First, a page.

Ryan Harrison on Decision and Effects of Recent Coaching Switch to USTA

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DSC_93230001Ryan HarrisonWASHINGTON, D.C. — With his run to the semifinals of Atlanta last week, and his straight set win over veteran Lleyton Hewitt in the first round of the Citi Open on Tuesday, American Ryan Harrison seems to already be benefitting from a recent coaching switch on his team.

The 21-year-old Louisiana native served up three straight aces in his second service game alone and continued dominating, breaking the Aussie three times to book a second round match up against Juan Martin del Potro.

“It was a good win,” said Harrison. “I felt good out there. I played a really good first set. And then when (Hewitt) fought hard to break me back, I was still able to stay ahead and stay on serve and finally get that break there at 5-all.”

After training at the Austin Tennis Academy, Harrison partnered up full-time with one of it’s lead coaches, Tres Davis, last Fall as the American was looking to take his game to the next level.

The partnership itself seemed to work out for the two who call each other “close friends,” but the results didn’t quite translate onto the court as Harrison most recently fell outside of the top 130.

“Tres and I are close friends,” Harrison spoke candidly to Tennis Grandstand. “He’s been involved, and we still communicate about tennis. But it got to a situation where we had to reevaluate after the first six months of the year. Ultimately, he wants what’s best for my career, just like I want what’s best for my career.”

After deciding to part ways, Harrison brought the head of men’s tennis for the USTA, Jay Berger, back into the coaching team, as well as former world No. 4 Brad Gilbert. The choice was made to train out of the USTA center in Boca Raton, FL where the “competitive crop of guys they have down there was going to be the best situation for me,” commented Harrison.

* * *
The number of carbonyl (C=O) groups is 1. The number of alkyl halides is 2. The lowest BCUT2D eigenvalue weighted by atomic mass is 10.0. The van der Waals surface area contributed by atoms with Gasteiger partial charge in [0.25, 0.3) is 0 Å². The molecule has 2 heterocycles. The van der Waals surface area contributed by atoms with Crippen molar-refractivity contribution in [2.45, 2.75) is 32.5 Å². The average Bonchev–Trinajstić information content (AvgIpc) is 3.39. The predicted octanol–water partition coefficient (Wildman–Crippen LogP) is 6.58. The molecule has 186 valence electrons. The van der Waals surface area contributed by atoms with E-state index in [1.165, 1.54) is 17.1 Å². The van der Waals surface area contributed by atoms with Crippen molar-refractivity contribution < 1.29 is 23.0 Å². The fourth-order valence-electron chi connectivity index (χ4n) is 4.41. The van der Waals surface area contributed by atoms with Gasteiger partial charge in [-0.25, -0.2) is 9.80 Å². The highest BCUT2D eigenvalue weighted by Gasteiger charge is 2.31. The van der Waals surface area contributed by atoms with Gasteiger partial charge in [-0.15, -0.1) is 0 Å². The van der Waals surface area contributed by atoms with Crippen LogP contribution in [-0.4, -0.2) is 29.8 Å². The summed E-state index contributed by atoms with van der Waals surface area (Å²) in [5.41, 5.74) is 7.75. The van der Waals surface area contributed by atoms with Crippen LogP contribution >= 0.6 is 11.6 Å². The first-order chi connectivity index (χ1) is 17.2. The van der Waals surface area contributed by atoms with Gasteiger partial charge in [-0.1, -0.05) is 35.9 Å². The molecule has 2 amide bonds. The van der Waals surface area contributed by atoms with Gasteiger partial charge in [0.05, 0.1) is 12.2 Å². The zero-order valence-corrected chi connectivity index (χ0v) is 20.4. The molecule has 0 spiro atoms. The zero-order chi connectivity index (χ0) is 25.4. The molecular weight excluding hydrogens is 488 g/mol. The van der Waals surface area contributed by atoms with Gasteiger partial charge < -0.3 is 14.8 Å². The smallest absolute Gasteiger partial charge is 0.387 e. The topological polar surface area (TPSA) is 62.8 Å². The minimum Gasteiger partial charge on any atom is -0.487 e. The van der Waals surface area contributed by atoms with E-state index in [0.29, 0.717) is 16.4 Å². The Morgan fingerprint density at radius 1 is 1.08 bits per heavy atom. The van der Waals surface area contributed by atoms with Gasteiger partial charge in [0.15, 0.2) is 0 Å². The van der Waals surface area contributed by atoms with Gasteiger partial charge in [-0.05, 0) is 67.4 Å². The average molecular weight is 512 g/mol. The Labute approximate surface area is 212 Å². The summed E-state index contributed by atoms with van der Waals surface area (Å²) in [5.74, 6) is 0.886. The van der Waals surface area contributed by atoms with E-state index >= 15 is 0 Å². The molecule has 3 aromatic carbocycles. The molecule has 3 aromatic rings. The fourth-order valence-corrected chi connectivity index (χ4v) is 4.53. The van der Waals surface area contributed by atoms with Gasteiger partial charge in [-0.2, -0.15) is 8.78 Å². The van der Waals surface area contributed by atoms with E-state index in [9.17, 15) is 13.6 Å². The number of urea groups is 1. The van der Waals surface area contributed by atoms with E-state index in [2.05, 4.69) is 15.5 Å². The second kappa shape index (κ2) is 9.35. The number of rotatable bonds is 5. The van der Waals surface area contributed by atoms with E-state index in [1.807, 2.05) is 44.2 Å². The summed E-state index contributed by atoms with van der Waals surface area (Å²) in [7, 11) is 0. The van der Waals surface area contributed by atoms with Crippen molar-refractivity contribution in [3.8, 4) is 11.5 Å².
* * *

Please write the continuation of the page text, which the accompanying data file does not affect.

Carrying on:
“Jay and I have always had an extremely close relationship, and been very proactive and involved in my tennis every since I met him really,” he continued. “I had a really good training week down there after I lost in Newport, and played well last week (in Atlanta). And Brad being involved is nothing but beneficial. He’s obviously got an extremely talented mind. I’ve had some advice from him and it’s been nothing but good.”

Given that his recent good form occurred just after his coaching switch, it’s not unreasonable to suggest the two might be correlated.

“You never really know what is going to happen,” said Harrison. “I also was down 1-2 break point in the third set of the first round of Atlanta – those are just moments that could change here and there … (But) I believe that the work I put in that week-and-a-half down in Boca certainly helped out in my Atlanta run and getting a good win here today.”

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2 Responses to Ryan Harrison on Decision and Effects of Recent Coaching Switch to USTA

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